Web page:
Work to add St. Catherine Street to Natchez Trails continues
Published 12:01 am Tuesday, November 18, 2014
NATCHEZ — Even as the Natchez Trails project advertises for bids to expand down St. Catherine Street, those associated with the project are learning more history that will be included on the signs that will mark the trail.
The trail will eventually have 32 panels depicting the history of St. Catherine Street.
Twenty-seven of those panels are on display at the Historic Natchez Foundation, and HNF Executive Director Mimi Miller said any time someone comes in to look at the panels, she learns something new about the street.
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“We have come across other information since we set up the displays, and we have done some panels other than those on display,” Miller said.
“It continues to be an ongoing project, and as information has come up, we have tried to incorporate it.”
One of the things discovered since the panels were put up was about the destruction of the Forks of the Road by black Union soldiers.
“They were given the order to demolish it, take materials from it and build barracks,” Miller said. “They dismantled it, working all night when they were given the order.”
Miller said those working on the project have also worked to document the history of the street in the last century, and Natchez resident Duncan Morgan has been particularly helpful in helping interpret and identify things.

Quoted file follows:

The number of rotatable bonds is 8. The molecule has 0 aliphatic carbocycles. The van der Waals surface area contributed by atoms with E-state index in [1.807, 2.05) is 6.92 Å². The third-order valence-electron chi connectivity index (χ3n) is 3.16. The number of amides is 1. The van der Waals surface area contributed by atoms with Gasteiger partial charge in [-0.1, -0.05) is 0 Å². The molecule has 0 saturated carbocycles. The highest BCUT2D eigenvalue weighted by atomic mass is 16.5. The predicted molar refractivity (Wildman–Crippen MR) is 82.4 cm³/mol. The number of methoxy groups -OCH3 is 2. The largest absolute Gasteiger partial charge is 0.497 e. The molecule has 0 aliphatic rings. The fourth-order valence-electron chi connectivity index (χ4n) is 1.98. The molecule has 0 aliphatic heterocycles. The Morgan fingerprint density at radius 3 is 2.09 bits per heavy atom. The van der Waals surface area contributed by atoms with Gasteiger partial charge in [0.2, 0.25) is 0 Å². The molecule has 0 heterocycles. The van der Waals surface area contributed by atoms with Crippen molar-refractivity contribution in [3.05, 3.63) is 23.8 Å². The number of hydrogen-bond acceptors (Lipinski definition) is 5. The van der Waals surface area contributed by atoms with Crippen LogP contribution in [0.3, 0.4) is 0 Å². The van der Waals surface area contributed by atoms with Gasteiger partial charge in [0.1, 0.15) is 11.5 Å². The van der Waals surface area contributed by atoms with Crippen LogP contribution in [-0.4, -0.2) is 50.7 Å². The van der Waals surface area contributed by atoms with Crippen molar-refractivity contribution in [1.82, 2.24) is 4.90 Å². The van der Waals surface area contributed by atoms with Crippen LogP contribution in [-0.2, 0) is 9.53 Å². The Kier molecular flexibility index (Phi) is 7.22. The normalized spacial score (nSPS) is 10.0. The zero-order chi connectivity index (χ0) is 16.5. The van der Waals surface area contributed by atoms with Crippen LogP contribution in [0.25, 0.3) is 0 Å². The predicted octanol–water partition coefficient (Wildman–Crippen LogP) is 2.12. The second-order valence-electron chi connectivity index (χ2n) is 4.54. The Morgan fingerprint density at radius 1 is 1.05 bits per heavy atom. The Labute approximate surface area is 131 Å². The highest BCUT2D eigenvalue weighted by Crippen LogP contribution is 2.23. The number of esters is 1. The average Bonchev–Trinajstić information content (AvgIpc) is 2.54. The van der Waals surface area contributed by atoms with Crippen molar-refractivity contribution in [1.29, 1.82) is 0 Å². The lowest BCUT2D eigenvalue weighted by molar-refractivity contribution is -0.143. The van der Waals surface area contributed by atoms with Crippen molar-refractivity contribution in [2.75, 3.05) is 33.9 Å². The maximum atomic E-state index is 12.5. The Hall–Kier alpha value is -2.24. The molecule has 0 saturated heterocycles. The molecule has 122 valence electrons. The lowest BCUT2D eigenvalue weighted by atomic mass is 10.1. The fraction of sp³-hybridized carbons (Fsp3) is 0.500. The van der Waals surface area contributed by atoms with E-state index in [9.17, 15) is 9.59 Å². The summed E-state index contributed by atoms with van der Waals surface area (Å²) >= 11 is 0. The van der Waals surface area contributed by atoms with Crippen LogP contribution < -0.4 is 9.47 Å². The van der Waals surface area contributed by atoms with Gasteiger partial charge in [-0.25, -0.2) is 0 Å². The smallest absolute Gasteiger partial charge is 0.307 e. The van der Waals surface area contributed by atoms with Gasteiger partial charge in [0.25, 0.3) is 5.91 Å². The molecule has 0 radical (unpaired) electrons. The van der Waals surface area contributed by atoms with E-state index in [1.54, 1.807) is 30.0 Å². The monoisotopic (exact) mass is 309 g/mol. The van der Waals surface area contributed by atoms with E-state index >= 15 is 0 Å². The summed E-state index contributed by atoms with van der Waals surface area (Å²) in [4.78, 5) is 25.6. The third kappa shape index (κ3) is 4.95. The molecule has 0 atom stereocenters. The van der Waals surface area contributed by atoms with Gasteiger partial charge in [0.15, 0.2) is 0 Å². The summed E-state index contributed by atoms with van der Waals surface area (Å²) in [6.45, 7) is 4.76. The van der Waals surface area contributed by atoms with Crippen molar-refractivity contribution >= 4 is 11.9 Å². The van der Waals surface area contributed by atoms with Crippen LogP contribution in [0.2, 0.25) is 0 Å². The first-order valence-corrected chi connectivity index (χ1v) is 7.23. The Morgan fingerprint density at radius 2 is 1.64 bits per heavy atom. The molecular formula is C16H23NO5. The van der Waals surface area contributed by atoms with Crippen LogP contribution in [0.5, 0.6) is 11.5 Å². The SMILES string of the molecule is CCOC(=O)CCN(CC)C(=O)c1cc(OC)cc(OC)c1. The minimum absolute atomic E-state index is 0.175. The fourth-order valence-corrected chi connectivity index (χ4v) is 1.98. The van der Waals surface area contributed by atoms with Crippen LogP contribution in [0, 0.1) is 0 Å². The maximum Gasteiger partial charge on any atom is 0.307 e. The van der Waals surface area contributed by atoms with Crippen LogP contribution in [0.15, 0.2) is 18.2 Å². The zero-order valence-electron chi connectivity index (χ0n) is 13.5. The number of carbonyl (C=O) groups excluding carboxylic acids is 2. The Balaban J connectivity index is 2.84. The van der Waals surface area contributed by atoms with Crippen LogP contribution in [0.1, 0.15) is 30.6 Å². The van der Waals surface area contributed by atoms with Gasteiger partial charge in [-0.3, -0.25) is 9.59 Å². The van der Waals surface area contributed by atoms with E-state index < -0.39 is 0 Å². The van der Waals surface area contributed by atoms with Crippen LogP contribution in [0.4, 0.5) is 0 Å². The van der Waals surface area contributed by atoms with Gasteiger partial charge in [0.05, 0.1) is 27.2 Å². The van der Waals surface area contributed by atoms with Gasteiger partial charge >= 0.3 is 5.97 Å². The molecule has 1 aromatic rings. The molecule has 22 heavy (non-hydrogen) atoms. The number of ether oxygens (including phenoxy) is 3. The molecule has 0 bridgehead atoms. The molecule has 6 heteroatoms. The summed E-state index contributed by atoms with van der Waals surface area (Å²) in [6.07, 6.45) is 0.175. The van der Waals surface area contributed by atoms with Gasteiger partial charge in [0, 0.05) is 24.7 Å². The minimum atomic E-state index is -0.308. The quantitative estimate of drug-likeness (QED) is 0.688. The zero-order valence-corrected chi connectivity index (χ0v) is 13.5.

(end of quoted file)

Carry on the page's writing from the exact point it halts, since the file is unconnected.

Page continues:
St. Catherine was the most ethnically diverse street in the history of Natchez, Miller said.
“You had French, Polish, German, English, Irish, Italian families, one family from Denmark and a huge African-American population,” she said.
“Of all the streets in Natchez, no street expresses as well the whole African American story from slavery to freedom, where on one end you have the Forks of the Road slave market and on the other end you have Hiram Revels’ church.”
Revels was the pastor of Zion Rest African Methodist Episcopal Church, and the first black man to serve in the U.S. Senate.
David Gardner with the Community Alliance said the city will receive bids Dec. 9.
If the project is awarded then and the Mississippi Department of Transportation — which is providing funding for the project — approves, work to add St. Catherine Street to the Trails can begin in late winter or early spring.
The work will include repairing the existing sidewalks and curbs and installing the historic panels, Gardner said.
It will also include installing a new traffic signal at the intersection of St. Catherine Street and Martin Luther King Jr. Street.
“It will be one of those nice, black poles that you see in other areas of town, with a mast arm extending over the roadway and no wires,” he said. “It will have the area where pedestrians can push the button to get the green light to cross the street as part of the Trails project.”
Gardner said the alliance hopes to one day add another phase connecting the six miles of trails that will include downtown Natchez, the bluff area and St. Catherine Street to the Natchez Trace by way of Liberty Road.
“Then we could boast that we are the longest trail in America, because the Trace is 444 miles,” he said.